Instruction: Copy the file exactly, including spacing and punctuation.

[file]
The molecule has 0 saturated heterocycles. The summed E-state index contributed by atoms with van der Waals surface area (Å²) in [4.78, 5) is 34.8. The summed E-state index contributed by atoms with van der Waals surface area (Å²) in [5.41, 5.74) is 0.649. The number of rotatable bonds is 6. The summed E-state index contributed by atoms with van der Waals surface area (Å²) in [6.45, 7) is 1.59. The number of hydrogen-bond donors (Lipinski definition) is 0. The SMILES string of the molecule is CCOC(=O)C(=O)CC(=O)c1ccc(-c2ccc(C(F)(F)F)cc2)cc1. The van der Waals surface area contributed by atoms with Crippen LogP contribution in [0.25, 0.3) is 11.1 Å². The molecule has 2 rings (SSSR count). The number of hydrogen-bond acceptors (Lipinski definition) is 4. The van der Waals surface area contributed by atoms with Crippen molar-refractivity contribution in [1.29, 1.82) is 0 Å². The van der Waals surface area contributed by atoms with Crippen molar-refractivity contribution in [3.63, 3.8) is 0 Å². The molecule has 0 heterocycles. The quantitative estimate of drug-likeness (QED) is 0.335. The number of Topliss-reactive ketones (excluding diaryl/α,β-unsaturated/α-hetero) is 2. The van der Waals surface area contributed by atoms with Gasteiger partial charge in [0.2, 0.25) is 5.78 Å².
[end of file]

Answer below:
The molecule has 0 saturated heterocycles. The summed E-state index contributed by atoms with van der Waals surface area (Å²) in [4.78, 5) is 34.8. The summed E-state index contributed by atoms with van der Waals surface area (Å²) in [5.41, 5.74) is 0.649. The number of rotatable bonds is 6. The summed E-state index contributed by atoms with van der Waals surface area (Å²) in [6.45, 7) is 1.59. The number of hydrogen-bond donors (Lipinski definition) is 0. The SMILES string of the molecule is CCOC(=O)C(=O)CC(=O)c1ccc(-c2ccc(C(F)(F)F)cc2)cc1. The van der Waals surface area contributed by atoms with Crippen LogP contribution in [0.25, 0.3) is 11.1 Å². The molecule has 2 rings (SSSR count). The number of hydrogen-bond acceptors (Lipinski definition) is 4. The van der Waals surface area contributed by atoms with Crippen molar-refractivity contribution in [1.29, 1.82) is 0 Å². The van der Waals surface area contributed by atoms with Crippen molar-refractivity contribution in [3.63, 3.8) is 0 Å². The molecule has 0 heterocycles. The quantitative estimate of drug-likeness (QED) is 0.335. The number of Topliss-reactive ketones (excluding diaryl/α,β-unsaturated/α-hetero) is 2. The van der Waals surface area contributed by atoms with Gasteiger partial charge in [0.2, 0.25) is 5.78 Å².